Hopefully, the company has the critical operating and financial processes well documented. (If not, now is the time to address this issue.) In the middle market, companies that are acquired and rolled up into larger organizations tend to be unsophisticated in terms of documented processes and integrated systems. The acquired company may not have an ERP (Enterprise Resource Planning) system in place, and many processes may be entirely manual. Word to the wise: information about processes may largely reside in the brains of key employees. This is yet another reason why it pays to secure employee trust and cooperation up front.


    Whether it resides in the CRM, an ERP or other business systems, data from the acquired company will have to be imported into the systems of choice. Clean combined data is mission-critical to providing clear operating metrics.  Be prepared: the newly acquired company may not capture as many customer datapoints as the larger, more sophisticated parent company. Having a specific data migration plan should be well-thought out to ensure the integrity of the data is maintained and that any synergies from having a larger data set can be fully leveraged.


    Once you’ve fully documented people, processes, systems and data, compare the two entities to identify gaps and overlaps. Armed with this information, you can identify which company has the best process for each category and refine your future-state vision. For example, if you discover that the acquired company lacks certain customer data that are critical for the parent company, you will need to strategize a way to build a more unified data set. Or, if you find out that the acquired company has innovative workflows that would deliver significant time savings if adopted across the larger combined organization, you can plan to implement that workflow in your next steps. The tactical plan to execute the integration will likely best be achieved in phases. With the documentation created up to this point, the company can identify the key people, processes and systems it needs for its future state.


    Based on your initial planning and thorough discovery phase, you now have all the information you need to select a unified platform for a more robust and efficient organization. This may be the parent company’s existing ERP or a totally new solution.


Combining businesses and leveraging synergies across the organization is a common investment thesis. It can provide the ability to reduce and share common costs such as marketing, technology and finance. It can also enable more effective cross-selling to customers. If the post-acquisition integration is properly planned, has adequate resources and is communicated across the organization in an effective manner, the true value of the investment can be achieved.

In our next article, we’ll explore how private equity firms and their portfolio companies can leverage an ERP to realize perceived deal value and maximize EBITDA.


As a go-to partner for private equity firms and their portfolio companies, Bridgepoint Consulting, helps clients create value, manage risk and seize growth opportunities. We have a large team of consultants ready to support you with asset-optimizing private equity advisory services — including finance and technology transformation, operational improvement, and ERP implementation and systems integration. If you have any questions or would like help creating and maximizing value throughout the private equity life cycle, please get in touch. Learn more about our services and areas of expertise here.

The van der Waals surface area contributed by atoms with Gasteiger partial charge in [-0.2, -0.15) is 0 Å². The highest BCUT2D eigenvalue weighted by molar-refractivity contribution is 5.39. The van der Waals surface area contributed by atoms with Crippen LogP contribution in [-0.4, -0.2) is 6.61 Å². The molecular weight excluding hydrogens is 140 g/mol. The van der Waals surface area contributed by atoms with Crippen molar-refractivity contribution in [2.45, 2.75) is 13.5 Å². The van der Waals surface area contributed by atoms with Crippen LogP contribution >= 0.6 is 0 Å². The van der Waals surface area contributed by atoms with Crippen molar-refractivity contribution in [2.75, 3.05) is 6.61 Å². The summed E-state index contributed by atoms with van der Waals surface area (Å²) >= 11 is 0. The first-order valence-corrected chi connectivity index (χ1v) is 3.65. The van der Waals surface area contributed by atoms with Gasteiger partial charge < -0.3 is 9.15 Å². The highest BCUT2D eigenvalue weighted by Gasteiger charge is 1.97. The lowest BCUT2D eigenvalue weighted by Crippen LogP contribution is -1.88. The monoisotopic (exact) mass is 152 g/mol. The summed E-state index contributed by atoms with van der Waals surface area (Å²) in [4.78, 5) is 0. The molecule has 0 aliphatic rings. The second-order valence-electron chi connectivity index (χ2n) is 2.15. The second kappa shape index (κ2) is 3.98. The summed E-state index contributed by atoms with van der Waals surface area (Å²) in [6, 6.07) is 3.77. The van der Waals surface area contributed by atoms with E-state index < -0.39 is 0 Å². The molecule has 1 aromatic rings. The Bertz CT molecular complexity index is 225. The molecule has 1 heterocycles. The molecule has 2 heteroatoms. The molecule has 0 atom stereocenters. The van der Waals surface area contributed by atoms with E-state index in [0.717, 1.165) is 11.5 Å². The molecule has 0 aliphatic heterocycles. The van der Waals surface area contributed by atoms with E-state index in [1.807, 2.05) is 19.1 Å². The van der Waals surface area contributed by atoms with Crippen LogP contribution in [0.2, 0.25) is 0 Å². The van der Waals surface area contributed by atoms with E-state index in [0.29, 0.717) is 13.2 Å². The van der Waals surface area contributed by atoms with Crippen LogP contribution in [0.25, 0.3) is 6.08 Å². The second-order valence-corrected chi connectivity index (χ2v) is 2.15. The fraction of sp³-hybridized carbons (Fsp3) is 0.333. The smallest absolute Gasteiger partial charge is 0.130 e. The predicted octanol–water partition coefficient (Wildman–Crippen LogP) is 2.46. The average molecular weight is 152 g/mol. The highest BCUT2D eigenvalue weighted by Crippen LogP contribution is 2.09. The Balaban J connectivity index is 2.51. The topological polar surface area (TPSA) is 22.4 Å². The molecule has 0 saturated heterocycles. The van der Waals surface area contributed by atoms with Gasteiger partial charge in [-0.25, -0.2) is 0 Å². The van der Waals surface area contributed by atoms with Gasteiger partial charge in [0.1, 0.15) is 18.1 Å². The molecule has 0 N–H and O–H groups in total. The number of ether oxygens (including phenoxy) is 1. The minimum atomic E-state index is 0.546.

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About Monica Gill

Monica Gill helps lead Bridgepoint Consulting’s Financial Consulting practice. She brings more than 20 years of financial and accounting experience to the firm.  Prior to joining Bridgepoint Consulting, Monica served as the Chief Financial Officer at Red River Service Corporation, Inc. in Dripping Springs, TX. Earlier in her career, she was the CFO at Schlotzsky’s shortly after it went public and has been in a variety of other consulting, accounting and auditing roles. Monica’s focus is managing relationships with consultants and BPC clients to ensure complete customer satisfaction. She received her Bachelor of Business Administration degree from Stephen F. Austin State University and is a Certified Public Accountant* in the State of Texas.

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About Michael Johnson

As a Managing Principal for Bridgepoint Consulting, Michael leads the firm’s growth strategy and Technology Consulting initiatives, which help organizations leverage technology to drive full-scale business transformations. The practice specializes in designing and implementing innovative solutions that allow organizations to grow and scale efficiently. He has over 30 years of experience with integrated business solutions, including as managing director at KPMG Consulting, where he oversaw the planning and implementation of HR and finance business solutions for a range of organizations.

Michael has a bachelor’s degree from Austin College with an emphasis in accounting and computer science. He is also a Certified Public Accountant* in Texas and a Certified Internal Auditor.